Sunday, April 15, 2007

I wonder if Joe's heard about the water powered car

Someone sent me this video and I can hardly believe it. This car actually runs on water. They also have a web site, Water Powered Car. I checked it out on and I can't find anything that says it's a hoax. The video is of a news report. Joe, do you think the Big 3 could manufacture this or it could be mass produced here in Michigan? I've forwarded the information to Governor Granholm for further investigation. Not to worry, Republicans wouldn't run with a good idea if it hit them upside the head.


Chet said...

I think you've gone off a deep end here.

First, if it was as easy as this guy's cell, it would have been done already (and if not by us, the Japanese, or someone else). But if that's not convincing to you, let's look at two other points. The physics of the energy cycle here require that the guy has invented either the equivalent of a perpetual motion machine (or "free energy device") or its not true. Combustibles, like gas, produce a positive energy because nature over millions of years did work to change material into an efficiently burnable liquid or solid (coal). Water however, is the opposite. It requires energy to break it into two combustibles - H2 and O. More energy to break it than is obtained from burning it (recombining it to water). So water can be a fine source of combustibles (since it is the most abundant material on earth), but the energy it releases is like a battery - you have to put energy into it at first to get most of the energy out of it later. So water as a energy SOURCE would violate the laws of thermodynamics. Burning hydrogen produces a net plus in energy, splitting water into that and burning it requires a net energy input.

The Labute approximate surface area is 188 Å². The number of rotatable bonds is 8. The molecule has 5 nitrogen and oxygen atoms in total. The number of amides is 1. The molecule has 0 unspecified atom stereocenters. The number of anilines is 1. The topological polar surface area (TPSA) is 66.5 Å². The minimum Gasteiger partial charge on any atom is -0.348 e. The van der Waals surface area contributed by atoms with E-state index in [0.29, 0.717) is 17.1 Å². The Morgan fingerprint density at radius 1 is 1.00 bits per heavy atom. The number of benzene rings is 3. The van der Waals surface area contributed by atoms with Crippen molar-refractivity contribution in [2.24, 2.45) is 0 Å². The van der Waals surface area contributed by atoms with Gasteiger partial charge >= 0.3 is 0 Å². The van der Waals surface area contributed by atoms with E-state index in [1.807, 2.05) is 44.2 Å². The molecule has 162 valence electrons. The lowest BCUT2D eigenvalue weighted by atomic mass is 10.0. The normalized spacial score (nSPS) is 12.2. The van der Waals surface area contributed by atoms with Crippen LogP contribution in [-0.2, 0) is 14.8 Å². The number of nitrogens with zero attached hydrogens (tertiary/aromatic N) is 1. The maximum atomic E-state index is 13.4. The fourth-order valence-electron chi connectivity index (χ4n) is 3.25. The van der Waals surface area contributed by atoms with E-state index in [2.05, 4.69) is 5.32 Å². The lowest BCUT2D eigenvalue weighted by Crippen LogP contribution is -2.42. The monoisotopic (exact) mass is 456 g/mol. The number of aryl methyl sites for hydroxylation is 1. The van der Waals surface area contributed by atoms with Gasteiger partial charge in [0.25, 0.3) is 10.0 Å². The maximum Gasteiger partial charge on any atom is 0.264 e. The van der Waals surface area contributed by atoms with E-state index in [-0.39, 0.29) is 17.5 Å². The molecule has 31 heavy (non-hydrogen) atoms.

That said, one could imagine a system of water use that is closed and perfectly "green". You get your electricity from solar, wind, and other sources (almost necessarily nuclear, since the cost of creating enough solar and wind devices would be quadrillions of dollars), use that energy to break the water apart, and transport cells of hydrogen where-ever they are needed locally (which might be more efficient than transporting electricity by wire, and certainly a convenience for transportation use). The water cycle is much like the energy cycle of a battery. The ideal source of hydrogen would be hydrogen by itself that isn't trapped in water, since burning it (adding oxygen) would result in net pluses of energy. Unfortunately (or very fortunately), we don't live on Jupiter or the surface of the sun, and the energy costs of moving it from there to here ... So, from a physics perspective, like perpetual motion machines, this seems too good to be true.

Third, the website you linked says this:

Know that no terrorists took down our twin towers, bombs did!

These guys believe that the WTC was a government conspiracy. Do you believe that? I think its evidence these folks are off-kilter and evidence against their credibility on anything.

I hope I'm wrong and they're right and they've invented the modern perpetual motion machine, but I'm not banking on it and indeed, would bet against it.

Bruce Fealk said...

Chet, I've been doing my homework, and even though I'm no engineer, it did seem plausible when I posted it and I haven't found anything to say it's not true. I have found another inventor in the Philipines that has been driving such a vehicle for 4 years after 30 years of work on the device.